Bonn Climate Change Conference 2023

Context:  Recently, the Bonn climate conference was concluded in Germany.
Probable Question: Q. What are the key issue discussed at the Bonn Climate Change Conference 2023 and how do they contribute to global efforts in addressing climate change?
 About the Bonn Climate Conference:
  • The Bonn Climate Conference, also known as the United Nations Climate Change Conference or Conference of the Parties (COP), is an annual event organised by the United Nations Framework Convention on Climate Change (UNFCCC).
  • The conference brings together representatives from countries around the world to discuss and negotiate actions to address climate change.
Focus Areas:
  • To outline the political agenda for the upcoming Conference of Parties­ 28 (COP28) in Dubai.
  • To review and reform climate finance architecture.
Key Highlights of Bonn Climate Conference:
  • Inadequate Climate Action: Despite being touted as an opportunity for course correction, the conference revealed that current global efforts to address climate change are abysmally inadequate to meet the 1.5 or 2-degree Celsius temperature targets.
  • Global Stocktake (GST): 
    • GST is an exercise aimed at assessing the progress in the fight against climate change, and deciding ways and means to enhance global action to bridge the adequacy gap.
    • It was Mandated by the 2015 Paris Agreement. The Paris Agreement says GST must be conducted every five years, starting in 2023.
    • The technical discussions on GST produced a short ‘framework’ on the elements to be included in the stocktake exercise.
  • ‘Historical Responsibility’ Debate:
    • A bulk of the accumulated greenhouse gas emissions have come from a group of about 40 rich and industrialised countries, usually referred to in Annexure I of the 1992 UN Framework Convention on Climate Change, or UNFCCC.
    • The basis for differentiated burden-sharing between developed and developing countries has been the historical emissions of Annex I countries.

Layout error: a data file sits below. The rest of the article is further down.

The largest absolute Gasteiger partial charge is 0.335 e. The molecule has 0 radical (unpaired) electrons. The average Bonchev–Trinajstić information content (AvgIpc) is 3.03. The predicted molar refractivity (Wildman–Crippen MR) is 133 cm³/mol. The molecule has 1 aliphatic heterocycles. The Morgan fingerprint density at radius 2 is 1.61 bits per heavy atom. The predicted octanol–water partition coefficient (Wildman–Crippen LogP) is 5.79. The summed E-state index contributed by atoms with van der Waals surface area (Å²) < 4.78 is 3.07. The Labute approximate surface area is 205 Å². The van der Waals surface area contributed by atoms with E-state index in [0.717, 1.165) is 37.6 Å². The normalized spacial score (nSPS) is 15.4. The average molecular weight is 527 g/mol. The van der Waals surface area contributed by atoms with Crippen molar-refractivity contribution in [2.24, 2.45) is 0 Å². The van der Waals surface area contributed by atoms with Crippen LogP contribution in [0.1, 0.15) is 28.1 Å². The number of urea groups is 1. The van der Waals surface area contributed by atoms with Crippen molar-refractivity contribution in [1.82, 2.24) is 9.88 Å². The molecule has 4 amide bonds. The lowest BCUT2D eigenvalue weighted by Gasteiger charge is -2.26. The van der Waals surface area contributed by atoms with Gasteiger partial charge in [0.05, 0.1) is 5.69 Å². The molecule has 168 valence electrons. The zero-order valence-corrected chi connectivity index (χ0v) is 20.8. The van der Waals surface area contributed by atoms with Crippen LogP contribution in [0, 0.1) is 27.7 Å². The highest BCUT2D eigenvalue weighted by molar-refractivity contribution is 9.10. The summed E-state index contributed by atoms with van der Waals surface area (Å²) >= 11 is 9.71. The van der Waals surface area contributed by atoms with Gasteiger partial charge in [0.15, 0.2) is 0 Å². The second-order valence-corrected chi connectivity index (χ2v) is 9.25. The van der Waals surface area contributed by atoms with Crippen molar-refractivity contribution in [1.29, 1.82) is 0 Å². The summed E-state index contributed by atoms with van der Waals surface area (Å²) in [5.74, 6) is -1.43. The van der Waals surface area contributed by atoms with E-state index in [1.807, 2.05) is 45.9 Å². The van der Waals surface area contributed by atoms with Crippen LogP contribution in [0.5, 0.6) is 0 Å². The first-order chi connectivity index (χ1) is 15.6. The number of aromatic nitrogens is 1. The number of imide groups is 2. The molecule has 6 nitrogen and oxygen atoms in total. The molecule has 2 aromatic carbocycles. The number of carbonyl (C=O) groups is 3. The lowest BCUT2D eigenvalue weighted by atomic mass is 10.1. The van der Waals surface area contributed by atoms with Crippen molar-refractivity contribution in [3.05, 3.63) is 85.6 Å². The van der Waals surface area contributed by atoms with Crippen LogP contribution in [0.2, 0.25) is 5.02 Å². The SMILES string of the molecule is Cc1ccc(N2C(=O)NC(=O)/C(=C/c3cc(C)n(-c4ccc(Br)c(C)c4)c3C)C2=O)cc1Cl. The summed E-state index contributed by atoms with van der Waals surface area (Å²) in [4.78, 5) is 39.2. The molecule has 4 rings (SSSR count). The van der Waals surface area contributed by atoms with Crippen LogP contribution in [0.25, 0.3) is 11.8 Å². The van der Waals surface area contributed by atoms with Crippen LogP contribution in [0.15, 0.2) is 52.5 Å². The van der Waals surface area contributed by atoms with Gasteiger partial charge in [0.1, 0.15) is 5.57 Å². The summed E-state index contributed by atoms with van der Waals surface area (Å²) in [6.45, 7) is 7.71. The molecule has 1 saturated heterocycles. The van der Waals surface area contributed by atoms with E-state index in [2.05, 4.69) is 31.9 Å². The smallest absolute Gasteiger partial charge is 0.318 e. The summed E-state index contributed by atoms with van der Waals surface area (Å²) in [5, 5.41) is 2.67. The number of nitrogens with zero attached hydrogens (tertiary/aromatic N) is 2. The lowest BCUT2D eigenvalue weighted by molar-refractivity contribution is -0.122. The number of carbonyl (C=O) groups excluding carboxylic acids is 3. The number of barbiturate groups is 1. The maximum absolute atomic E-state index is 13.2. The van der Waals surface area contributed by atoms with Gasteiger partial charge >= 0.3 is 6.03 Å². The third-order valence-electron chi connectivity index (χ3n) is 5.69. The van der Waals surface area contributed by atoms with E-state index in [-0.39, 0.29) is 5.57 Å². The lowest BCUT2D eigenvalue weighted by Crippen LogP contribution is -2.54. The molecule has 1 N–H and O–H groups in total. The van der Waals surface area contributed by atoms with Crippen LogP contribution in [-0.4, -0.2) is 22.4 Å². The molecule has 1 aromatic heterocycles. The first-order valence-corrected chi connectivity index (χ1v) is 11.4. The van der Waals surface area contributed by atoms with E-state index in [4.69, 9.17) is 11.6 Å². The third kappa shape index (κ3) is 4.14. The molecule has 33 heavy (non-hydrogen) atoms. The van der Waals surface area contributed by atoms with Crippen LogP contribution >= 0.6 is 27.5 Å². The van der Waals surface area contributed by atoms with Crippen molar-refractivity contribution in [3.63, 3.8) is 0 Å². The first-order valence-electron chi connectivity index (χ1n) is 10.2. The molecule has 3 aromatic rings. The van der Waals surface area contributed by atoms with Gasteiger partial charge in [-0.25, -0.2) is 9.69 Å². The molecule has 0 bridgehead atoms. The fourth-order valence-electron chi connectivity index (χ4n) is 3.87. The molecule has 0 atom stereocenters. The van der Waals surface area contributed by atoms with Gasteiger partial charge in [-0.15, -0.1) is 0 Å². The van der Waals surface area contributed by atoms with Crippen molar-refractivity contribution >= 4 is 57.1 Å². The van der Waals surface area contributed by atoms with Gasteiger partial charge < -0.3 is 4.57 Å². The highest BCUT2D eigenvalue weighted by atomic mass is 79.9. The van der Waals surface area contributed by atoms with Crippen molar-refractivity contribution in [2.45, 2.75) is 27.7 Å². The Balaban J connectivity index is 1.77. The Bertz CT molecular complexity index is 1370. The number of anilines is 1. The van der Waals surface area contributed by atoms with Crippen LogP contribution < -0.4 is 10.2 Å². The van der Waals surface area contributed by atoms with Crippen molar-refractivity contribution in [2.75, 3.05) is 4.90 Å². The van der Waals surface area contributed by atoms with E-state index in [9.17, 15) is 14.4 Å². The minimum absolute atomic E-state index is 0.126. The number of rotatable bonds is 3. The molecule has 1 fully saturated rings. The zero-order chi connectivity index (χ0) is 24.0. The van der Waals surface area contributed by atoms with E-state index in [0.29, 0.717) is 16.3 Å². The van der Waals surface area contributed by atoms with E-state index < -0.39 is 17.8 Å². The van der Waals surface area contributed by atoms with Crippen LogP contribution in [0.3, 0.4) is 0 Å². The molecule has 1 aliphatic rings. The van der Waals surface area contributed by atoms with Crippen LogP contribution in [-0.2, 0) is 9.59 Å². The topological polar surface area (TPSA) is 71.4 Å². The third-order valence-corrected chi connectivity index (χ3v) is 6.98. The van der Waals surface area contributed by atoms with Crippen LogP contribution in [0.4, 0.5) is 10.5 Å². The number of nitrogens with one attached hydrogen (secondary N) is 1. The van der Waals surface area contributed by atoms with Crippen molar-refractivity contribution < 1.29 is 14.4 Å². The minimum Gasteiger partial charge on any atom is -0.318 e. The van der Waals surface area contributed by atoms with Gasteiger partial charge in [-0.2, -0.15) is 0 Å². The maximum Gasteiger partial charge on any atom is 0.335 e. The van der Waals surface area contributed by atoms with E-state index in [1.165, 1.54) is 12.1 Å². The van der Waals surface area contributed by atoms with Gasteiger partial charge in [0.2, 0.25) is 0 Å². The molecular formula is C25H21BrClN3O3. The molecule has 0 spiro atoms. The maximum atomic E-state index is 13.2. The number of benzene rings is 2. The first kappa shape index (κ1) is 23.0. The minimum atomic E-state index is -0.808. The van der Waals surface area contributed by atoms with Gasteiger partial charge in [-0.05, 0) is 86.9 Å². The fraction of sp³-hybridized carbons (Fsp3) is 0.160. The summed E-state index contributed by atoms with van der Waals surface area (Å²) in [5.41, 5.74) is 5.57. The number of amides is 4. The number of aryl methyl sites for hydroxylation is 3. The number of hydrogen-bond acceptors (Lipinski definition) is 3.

• Annexure 1 Countries Argument: 
      • Historical emissions happened at a time “when there was no alternative to fossil fuel based energy sources”, and little understanding or consensus on the harm caused by greenhouse gases.
      • It pointed out that since 1992, about 57% of the carbon dioxide emissions had come from non-Annex I countries, suggesting a shift in responsibility.
  • Mitigation Work Programme (MWP):
    • MWP mechanism was set up at COP26 in Glasgow in 2021 for climate action.
    • This is a temporary emergency exercise focused only on increasing emission cuts.
    • The developing countries opposed the inclusion of the developed countries’ Mitigation Work Programme in the meeting agenda, saying mitigation efforts cannot be discussed without considering finance.
India’s Initiatives Regarding Climate Finance:
  • National Adaptation Fund for Climate Change (NAFCC): 
    • It was established in 2015.
    • Objective: To meet the cost of adaptation to climate change for the State and Union Territories.
  • National Clean Energy Fund:
    • An Inter-Ministerial Group manages this fund with the Finance Secretary as the Chairman.
    • Aim: To promote clean energy, and funded through an initial carbon tax on the use of coal by industries.
  • National Adaptation Fund:
    • Aim: To bridge the gap between the need and the available funds.